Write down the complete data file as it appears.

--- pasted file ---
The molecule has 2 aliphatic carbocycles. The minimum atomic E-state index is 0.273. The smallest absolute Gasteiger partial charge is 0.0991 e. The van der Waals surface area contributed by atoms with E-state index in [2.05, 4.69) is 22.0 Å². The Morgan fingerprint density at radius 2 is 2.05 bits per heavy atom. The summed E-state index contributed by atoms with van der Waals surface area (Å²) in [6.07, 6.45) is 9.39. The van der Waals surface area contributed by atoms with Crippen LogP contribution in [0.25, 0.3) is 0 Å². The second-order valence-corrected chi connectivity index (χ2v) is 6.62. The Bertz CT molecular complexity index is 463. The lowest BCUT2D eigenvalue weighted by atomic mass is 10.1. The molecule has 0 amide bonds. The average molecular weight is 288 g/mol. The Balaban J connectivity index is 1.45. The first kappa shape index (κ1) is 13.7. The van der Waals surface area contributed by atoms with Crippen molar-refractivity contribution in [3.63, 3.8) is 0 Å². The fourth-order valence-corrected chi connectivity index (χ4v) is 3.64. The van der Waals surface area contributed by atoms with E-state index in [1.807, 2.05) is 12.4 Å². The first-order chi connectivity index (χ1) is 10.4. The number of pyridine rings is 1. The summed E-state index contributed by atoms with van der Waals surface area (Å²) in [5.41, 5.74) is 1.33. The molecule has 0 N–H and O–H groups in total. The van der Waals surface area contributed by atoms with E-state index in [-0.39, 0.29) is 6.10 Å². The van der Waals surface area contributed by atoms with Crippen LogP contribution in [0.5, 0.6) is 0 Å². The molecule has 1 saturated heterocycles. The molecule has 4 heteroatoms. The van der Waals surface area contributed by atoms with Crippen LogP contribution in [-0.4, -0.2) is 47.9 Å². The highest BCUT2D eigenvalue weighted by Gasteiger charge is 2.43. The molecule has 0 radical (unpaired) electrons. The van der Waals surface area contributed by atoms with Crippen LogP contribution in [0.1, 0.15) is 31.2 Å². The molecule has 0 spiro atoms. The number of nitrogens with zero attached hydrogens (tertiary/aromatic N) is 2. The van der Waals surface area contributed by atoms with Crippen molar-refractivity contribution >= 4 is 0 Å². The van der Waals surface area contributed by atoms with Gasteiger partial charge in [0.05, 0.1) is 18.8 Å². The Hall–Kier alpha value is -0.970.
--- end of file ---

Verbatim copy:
The molecule has 2 aliphatic carbocycles. The minimum atomic E-state index is 0.273. The smallest absolute Gasteiger partial charge is 0.0991 e. The van der Waals surface area contributed by atoms with E-state index in [2.05, 4.69) is 22.0 Å². The Morgan fingerprint density at radius 2 is 2.05 bits per heavy atom. The summed E-state index contributed by atoms with van der Waals surface area (Å²) in [6.07, 6.45) is 9.39. The van der Waals surface area contributed by atoms with Crippen LogP contribution in [0.25, 0.3) is 0 Å². The second-order valence-corrected chi connectivity index (χ2v) is 6.62. The Bertz CT molecular complexity index is 463. The lowest BCUT2D eigenvalue weighted by atomic mass is 10.1. The molecule has 0 amide bonds. The average molecular weight is 288 g/mol. The Balaban J connectivity index is 1.45. The first kappa shape index (κ1) is 13.7. The van der Waals surface area contributed by atoms with Crippen molar-refractivity contribution in [3.63, 3.8) is 0 Å². The fourth-order valence-corrected chi connectivity index (χ4v) is 3.64. The van der Waals surface area contributed by atoms with E-state index in [1.807, 2.05) is 12.4 Å². The first-order chi connectivity index (χ1) is 10.4. The number of pyridine rings is 1. The summed E-state index contributed by atoms with van der Waals surface area (Å²) in [5.41, 5.74) is 1.33. The molecule has 0 N–H and O–H groups in total. The van der Waals surface area contributed by atoms with E-state index in [-0.39, 0.29) is 6.10 Å². The van der Waals surface area contributed by atoms with Crippen LogP contribution in [0.5, 0.6) is 0 Å². The molecule has 1 saturated heterocycles. The molecule has 4 heteroatoms. The van der Waals surface area contributed by atoms with Crippen LogP contribution in [-0.4, -0.2) is 47.9 Å². The highest BCUT2D eigenvalue weighted by Gasteiger charge is 2.43. The molecule has 0 radical (unpaired) electrons. The van der Waals surface area contributed by atoms with Crippen LogP contribution in [0.1, 0.15) is 31.2 Å². The molecule has 0 spiro atoms. The number of nitrogens with zero attached hydrogens (tertiary/aromatic N) is 2. The van der Waals surface area contributed by atoms with Crippen molar-refractivity contribution >= 4 is 0 Å². The van der Waals surface area contributed by atoms with Gasteiger partial charge in [0.05, 0.1) is 18.8 Å². The Hall–Kier alpha value is -0.970.